An explanation was sought for the fact that the following queries are parsed differently depending on whether the constant value is quoted or not. The query is qualifying on submit, a timestamp column.
# select submit from invoices where submit <= 2003-03-09; submit ---------- (0 rows) # select submit from invoices where submit <= '2003-03-09'; submit --------------------- 2003-03-08 00:24:25 (1 row)
This is obvious to those of us who sometimes use psql as a calculator, The first query is selecting for a date less than or equal to the integer 1991 or ( 2003 - 03 - 09 ) while the second is selecting for a date earlier than 9-Mar-2003.
The parser does its best to try to evaluate the data type of arguments and in the first case it found a timestamp and an integer. Since there is no conversion from a timestamp to an integer, it settled on a comparison of submit::text and 1991::text which did not find anything. In the second query, the argument '2003-03-09' was left untyped until the context required a type. This context a comparison to a timestamp so that is the first conversion tried on the constant value. If for some reason, it did not succeed, it may try others as it did in the first query.
This issue was addressed in a slightly different context in PostgreSQL GeneralBits Issue #12 Casting for bigint Queries.
There is a table with two columns of identifying information and one or more values associated with them. For example a table of student exercises in a particular area. The area and student are the identifying columns and the exercises columns are the values associated with them.
elein=# \d student_stats Table "public.student_stats" Column | Type | Modifiers ------------------+---------+----------- area | text | student | text | day | date | exercises_tried | integer | exercises_solved | integer |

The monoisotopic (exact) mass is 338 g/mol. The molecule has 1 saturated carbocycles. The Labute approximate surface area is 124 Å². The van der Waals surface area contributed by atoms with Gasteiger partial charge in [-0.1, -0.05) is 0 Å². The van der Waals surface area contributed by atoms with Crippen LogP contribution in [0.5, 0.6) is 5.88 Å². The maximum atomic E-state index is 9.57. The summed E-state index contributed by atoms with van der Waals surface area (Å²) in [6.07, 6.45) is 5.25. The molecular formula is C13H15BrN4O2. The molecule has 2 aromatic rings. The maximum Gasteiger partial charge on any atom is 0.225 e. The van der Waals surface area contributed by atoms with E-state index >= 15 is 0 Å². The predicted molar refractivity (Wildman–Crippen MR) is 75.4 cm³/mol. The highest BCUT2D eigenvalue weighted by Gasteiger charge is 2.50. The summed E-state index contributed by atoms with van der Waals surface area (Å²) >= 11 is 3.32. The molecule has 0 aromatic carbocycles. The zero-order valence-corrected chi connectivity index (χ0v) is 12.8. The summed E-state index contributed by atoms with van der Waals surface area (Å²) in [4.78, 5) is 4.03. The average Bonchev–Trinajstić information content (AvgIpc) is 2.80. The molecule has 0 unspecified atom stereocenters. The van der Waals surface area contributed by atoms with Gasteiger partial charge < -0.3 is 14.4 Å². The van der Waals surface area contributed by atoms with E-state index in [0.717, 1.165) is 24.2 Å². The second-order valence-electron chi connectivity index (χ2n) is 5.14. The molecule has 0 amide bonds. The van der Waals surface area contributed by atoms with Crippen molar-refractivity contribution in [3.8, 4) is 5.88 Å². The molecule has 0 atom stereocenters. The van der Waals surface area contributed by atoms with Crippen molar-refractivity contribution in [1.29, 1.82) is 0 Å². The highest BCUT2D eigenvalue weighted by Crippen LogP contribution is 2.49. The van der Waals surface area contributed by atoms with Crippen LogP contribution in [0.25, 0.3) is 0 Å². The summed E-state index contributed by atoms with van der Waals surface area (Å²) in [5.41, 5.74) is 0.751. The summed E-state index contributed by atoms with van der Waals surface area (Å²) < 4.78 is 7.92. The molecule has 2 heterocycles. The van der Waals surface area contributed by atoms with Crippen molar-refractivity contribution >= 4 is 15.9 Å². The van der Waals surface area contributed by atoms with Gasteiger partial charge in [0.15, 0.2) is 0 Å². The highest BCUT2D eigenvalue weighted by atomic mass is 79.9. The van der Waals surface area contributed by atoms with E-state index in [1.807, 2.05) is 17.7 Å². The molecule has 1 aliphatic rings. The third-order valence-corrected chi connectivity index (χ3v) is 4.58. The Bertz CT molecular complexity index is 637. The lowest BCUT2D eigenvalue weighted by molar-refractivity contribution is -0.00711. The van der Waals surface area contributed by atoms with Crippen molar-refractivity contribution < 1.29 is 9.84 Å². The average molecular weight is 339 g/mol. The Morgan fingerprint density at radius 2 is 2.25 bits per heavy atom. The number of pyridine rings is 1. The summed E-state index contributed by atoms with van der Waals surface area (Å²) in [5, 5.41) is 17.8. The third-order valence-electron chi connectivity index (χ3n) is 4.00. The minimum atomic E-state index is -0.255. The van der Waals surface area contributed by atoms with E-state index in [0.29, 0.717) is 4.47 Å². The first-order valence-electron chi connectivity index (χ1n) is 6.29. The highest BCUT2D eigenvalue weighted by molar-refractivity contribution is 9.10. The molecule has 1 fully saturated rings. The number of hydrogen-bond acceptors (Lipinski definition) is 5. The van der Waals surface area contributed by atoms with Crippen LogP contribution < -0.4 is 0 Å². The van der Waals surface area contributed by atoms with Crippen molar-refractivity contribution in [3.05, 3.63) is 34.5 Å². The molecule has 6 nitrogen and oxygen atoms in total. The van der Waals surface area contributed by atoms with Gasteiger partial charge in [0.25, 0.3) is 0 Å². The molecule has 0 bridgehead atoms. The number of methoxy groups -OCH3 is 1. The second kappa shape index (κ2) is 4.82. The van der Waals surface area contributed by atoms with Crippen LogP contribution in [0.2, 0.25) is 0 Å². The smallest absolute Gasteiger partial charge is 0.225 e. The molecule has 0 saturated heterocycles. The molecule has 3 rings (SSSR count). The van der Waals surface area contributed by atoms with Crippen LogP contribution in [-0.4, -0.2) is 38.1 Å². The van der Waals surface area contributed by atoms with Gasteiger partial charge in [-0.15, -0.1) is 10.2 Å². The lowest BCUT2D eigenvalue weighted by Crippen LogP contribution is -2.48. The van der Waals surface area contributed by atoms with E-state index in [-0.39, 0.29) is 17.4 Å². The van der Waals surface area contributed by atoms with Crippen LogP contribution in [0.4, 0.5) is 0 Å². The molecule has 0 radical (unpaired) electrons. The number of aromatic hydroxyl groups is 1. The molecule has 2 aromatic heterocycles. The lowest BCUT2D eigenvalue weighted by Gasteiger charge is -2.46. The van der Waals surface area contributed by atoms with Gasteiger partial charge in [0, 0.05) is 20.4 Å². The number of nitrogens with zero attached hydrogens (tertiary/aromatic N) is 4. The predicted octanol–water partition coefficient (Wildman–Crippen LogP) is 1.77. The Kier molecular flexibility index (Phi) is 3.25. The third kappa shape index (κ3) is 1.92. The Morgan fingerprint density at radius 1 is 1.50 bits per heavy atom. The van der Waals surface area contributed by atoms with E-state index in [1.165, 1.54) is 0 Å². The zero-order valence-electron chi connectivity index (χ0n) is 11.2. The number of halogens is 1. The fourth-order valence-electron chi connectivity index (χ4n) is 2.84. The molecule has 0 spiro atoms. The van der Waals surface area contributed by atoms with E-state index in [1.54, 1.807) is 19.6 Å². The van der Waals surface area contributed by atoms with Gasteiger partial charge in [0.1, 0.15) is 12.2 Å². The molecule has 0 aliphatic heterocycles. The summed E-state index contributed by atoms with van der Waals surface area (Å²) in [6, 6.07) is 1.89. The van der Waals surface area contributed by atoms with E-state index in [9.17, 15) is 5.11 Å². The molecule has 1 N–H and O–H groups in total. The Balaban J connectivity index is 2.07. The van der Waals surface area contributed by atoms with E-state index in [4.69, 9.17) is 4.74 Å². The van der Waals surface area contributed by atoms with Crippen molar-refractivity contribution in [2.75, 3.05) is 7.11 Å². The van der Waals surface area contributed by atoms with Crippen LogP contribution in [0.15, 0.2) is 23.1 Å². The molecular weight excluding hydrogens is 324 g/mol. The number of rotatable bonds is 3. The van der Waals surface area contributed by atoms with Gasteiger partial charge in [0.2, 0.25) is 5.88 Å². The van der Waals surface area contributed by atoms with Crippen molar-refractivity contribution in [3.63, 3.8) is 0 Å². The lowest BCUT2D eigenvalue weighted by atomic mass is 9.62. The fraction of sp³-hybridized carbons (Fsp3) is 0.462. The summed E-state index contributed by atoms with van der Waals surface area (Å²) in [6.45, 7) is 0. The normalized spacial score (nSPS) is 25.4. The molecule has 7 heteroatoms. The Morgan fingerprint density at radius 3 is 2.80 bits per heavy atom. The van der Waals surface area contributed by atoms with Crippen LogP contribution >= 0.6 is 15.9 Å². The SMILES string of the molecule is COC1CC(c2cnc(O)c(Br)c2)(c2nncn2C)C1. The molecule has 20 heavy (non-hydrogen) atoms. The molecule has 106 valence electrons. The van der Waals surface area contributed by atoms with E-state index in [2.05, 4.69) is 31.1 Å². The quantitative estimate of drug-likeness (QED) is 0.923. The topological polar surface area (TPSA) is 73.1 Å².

What we want to know is the query that shows the top student in each area for a specified date interval. The simple summation only gets us so far. It will give us each person's total score and order the result so that the top student is the top row in each category, but the other rows are not really wanted.
select area, student, sum(exercises_tried) as total, sum(exercises_solved) as succ from student_stats where day >= (now() - '14 day'::interval)::date group by area, student order by area asc, succ desc, total desc; area | student | total | succ ------------+---------+-------+------ arithmetic | Sarah | 40 | 40 arithmetic | Lucy | 40 | 38 ...more rows... arithmetic | Paul | 50 | 34 arithmetic | Ramon | 20 | 14 geography | Paul | 50 | 40 geography | Sarah | 40 | 40 ...more rows... geography | Xavier | 39 | 37 geography | William | 40 | 34 spelling | William | 40 | 34 spelling | Lucy | 38 | 34 ...more rows... spelling | George | 34 | 34 spelling | Sarah | 50 | 33 (27 rows)
My first guess at resolving this problem was to use an outer query and select the max of total grouped by area. However, Manfred Koizar provided a much cleaner and nicer solution using DISTINCT in the outer query. This distinct relies on the sort and grouping order of the inner query so that the first record for an area is the one found first.
select distinct on (area) area, student, total,succ from ( select area, student, sum(exercises_tried) as total, sum(exercises_solved) as succ from student_stats where day >= (now() - '14 day'::interval)::date group by area, student order by area asc, succ desc, total desc) foo order by area, succ desc, total desc;
In Issue #15 the topic of creating intervals was discussed and I gave the syntax for creating an interval as this:
interval [(] textstring [[)] or textstring::intervalIt has come to my attention that the parentheses are not accepted and the proper syntax is:
interval textstring or textstring::interval